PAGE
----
This is my first paranormal mystery. It has a lot in common with traditional mysteries. For instance, the detective conducts interviews, gathers clues, and faces personal peril. However, much of what drives his investigation, as the genre suggests, comes from otherworldly agents. A medium tells him about the victims, visions of phantoms and a weeping painting help him ID children, and then eerie Christmas carols haunt a crucial scene.

The setting, Florida in the late 90s, appeals to me as I lived in Florida in the late 90s. I remember bringing in the new millennium in Tangerine, Florida at my aunt’s house as I was living in Orlando at the time. Overbeck portrays this strange time and place accurately, dropping in several fun Easter eggs, such as swimming with manatees and the approaching Bush-Gore election, which would become big drama in Florida politics.

If you’re a fan of paranormal mysteries or 90s paranormal film, you’re sure to enjoy Scarlet at Crystal River.

Postmodern American Fiction

I first began reading this anthology (or perhaps I should say “attempted to read”) a little over a year ago. I thought it would be a good book to breeze through while teaching from home because of COVID. I was wrong. About the breezing, at least. While I was immediately met with authors I have loved and, for the most part, understood: Pynchon, Burroughs, Barthelme, I soon felt as if I were reading something in a foreign language. Robert Coover’s “The Phantom of the Movie Palace” and Mark Leyner’s “The Making of ‘Tooth Imprints on a Corn Dog’ ” were two places that had to take considerable breaks, reading other stories or novels, sometimes in actual foreign languages.

One trouble I think I have with postmodernism or rather have had with it stems from the fact that I have been raised in it. In school, “postmodern” has often carried the same weighty context as “calculus.” We will cross that bridge when we get to it. However, all of the art I have loved from that last thirty-plus years has been influenced by it. Some of my earliest memories of movie watching include Star Wars and Indian Jones (pastiche of 30s-50s American serials); Back to the Future (a sci-fi head-trip of multiple timelines); and Edward Scissorhands (and all of its cross-genre, ironic, temporal distorted, and magical realist glory).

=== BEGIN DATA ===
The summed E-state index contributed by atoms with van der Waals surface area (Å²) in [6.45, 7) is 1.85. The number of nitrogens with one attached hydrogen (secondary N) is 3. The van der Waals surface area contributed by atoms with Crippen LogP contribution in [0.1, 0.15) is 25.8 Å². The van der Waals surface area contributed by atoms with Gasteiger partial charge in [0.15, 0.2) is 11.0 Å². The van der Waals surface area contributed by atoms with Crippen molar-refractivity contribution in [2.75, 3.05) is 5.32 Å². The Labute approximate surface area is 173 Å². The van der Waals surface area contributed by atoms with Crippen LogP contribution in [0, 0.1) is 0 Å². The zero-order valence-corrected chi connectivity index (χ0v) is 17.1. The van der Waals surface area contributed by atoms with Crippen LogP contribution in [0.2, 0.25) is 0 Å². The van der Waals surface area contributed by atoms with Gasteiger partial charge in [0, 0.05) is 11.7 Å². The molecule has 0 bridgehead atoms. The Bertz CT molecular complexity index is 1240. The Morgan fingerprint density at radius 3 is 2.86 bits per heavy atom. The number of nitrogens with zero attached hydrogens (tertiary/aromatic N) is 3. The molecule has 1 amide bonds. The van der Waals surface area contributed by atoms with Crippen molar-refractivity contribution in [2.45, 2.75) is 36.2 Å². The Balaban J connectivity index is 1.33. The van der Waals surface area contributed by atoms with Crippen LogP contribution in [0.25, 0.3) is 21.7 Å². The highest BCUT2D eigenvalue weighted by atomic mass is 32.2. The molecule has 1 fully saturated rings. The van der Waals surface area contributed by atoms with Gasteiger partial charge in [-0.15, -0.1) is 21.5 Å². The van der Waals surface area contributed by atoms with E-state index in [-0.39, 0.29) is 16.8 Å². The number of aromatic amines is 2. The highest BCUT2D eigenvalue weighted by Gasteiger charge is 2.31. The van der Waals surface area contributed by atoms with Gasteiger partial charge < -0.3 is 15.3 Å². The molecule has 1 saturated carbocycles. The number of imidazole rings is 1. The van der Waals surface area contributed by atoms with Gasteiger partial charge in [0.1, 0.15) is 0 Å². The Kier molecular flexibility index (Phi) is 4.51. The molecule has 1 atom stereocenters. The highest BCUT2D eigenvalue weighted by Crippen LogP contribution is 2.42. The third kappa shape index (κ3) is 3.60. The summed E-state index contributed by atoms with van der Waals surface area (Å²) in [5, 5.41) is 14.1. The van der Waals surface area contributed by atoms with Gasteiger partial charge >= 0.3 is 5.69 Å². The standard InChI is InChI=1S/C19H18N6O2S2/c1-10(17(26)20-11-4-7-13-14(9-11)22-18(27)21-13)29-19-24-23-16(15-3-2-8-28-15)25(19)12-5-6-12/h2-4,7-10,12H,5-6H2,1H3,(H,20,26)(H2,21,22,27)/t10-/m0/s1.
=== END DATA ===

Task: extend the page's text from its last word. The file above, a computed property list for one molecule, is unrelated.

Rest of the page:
The point at which I achievement my long-awaited aha moment came after reading Bobbie Ann Mason’s “Shiloh,” a short story about, among other things, a couple’s trip to the sight of a Civil War battle: Shiloh, Tennessee. After finishing the story, I asked myself, “Okay, so what was postmodern about that?” It took a little research to realize that the gender roles and national identity the story questions are things society has questioned and reformed my entire life. While some aspects of postmodernism feel “other,” most aspects have been adopted whole-hock and incorporated seamlessly. I noticed this most recently while watching Chloé Zhao’s Nomadland. The film is at once a straightforward story about Fern (Frances McDormand) who is driven to live in her van and travel the country as an itinerant worker. It’s also a scathing attack of consumer society, which at one point destroys Fern’s entire town and at other times abandons countless characters who only want to work. It also functions as a circular anti-narrative, beginning with the Christmas-rush at an Amazon distribution center during the Great Recession and ending a year later with Fern’s situation unchanged, still showing up to Amazon to work for a month, still traveling in her van, still precariously outside of house-dwelling society. Fern even serves a stint at Wall Drug, the amusement-park-like store outside the Badlands in central South Dakota. I could not help being reminded of Jean Baudrillard’s critique of Disneyland in his seminal work, Simulacra and Simulation. Yet if I did not have this anthology at my finger tips, so recently submitted to my short-term memory, I don’t know that I would’ve noticed any of these elements. Rather I might’ve thought, “Well, that story never really got going.”